Manufacturing Our Nation's Clean Energy Future
Throughout America, even in this difficult economic environment, there are examples of innovation and entrepreneurship that inspire us with their creativity and success. I came across one of these places recently at the Brooklyn Navy Yard in not surprisingly, Brooklyn New York, a former shipyard that is now a thriving urban industrial park. There, a small manufacturer named IceStone has capitalized on the demand for safe and sustainable products by creating countertops and surfaces from 100 percent recycled glass, diverting hundreds of tons of glass from landfills each year. In doing so, they've created more than 40 good jobs in a daylit facility and sustainable work environment that their workers feel good about.
As a New York native myself, I remember what the Brooklyn Navy Yard used to look like when I was growing up – a bleak space that was not an obvious boon to the community. Today, it is transformed – it's a thriving place in a vibrant community. With Federal, State and local support, it is an innovation hub, and a unique urban haven for small green manufacturers. In addition to Icestone, this includes companies like Duggal, which has designed and manufactured a wind-solar street lamp, and SMIT, which is designing an ivy-inspired wind and solar energy system that can be draped over the sides of a building. To support homegrown jobs and manufacturers like these, the Brooklyn Navy Yard has 12 new green industrial buildings in design or construction, and is adding 2 million square feet of space over next two years.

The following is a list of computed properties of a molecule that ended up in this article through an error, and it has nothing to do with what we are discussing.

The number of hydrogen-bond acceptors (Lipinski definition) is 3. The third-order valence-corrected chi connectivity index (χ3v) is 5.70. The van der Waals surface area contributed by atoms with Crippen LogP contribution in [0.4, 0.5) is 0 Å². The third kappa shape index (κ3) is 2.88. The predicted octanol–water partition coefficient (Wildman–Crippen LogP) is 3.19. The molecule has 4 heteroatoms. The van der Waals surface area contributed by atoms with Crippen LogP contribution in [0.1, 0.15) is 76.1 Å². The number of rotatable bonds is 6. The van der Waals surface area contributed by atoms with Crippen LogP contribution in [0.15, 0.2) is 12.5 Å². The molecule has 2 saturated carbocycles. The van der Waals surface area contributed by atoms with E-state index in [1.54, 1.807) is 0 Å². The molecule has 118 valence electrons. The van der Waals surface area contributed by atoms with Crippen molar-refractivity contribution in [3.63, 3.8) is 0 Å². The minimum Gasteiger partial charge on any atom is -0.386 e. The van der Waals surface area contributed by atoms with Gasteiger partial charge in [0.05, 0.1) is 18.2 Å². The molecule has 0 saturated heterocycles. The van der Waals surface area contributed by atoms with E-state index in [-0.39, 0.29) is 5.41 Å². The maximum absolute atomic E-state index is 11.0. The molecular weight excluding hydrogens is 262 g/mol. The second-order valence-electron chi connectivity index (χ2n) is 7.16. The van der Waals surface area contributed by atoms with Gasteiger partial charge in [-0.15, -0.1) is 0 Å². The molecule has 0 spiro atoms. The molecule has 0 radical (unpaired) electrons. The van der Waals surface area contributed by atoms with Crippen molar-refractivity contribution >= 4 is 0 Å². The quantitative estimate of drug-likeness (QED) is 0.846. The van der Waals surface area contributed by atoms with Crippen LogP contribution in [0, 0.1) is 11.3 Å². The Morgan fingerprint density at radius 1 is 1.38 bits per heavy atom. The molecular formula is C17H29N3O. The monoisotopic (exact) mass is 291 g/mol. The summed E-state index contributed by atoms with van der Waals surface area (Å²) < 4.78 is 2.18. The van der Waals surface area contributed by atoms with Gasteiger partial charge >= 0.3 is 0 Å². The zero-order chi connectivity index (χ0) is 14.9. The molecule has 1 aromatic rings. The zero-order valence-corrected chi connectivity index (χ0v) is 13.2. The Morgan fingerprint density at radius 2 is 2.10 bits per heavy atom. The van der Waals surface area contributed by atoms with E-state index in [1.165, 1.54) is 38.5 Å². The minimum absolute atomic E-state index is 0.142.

President Obama has launched a plan to spark manufacturing growth and new jobs for American families. The Navy Yard is a great example of the growth of small green manufacturing across industrial sectors, and it's a model that can be replicated in other urban centers for how to grow a city's economy, grow good middle class jobs, and build a more sustainable city. Manufacturing remains one of America's most globally competitive economic sectors, and even amid the biggest recession since the Great Depression, we are seeing this sector bounce back. My time at the Brooklyn Navy Yard gave me a valuable opportunity to engage in a conversation about how the Federal Government can better support small manufacturers that provide good middle-class jobs in their communities. We will keep engaging in these types of conversations and following them up with action to ensure we are investing in the spark and ingenuity of our entrepreneurs, good American jobs, and a strong foundation for the American economy in the 21st century.
Besides all this, I got to be an honorary Brooklynite for the day!
Nancy Sutley is Chair of the White House Council on Environmental Quality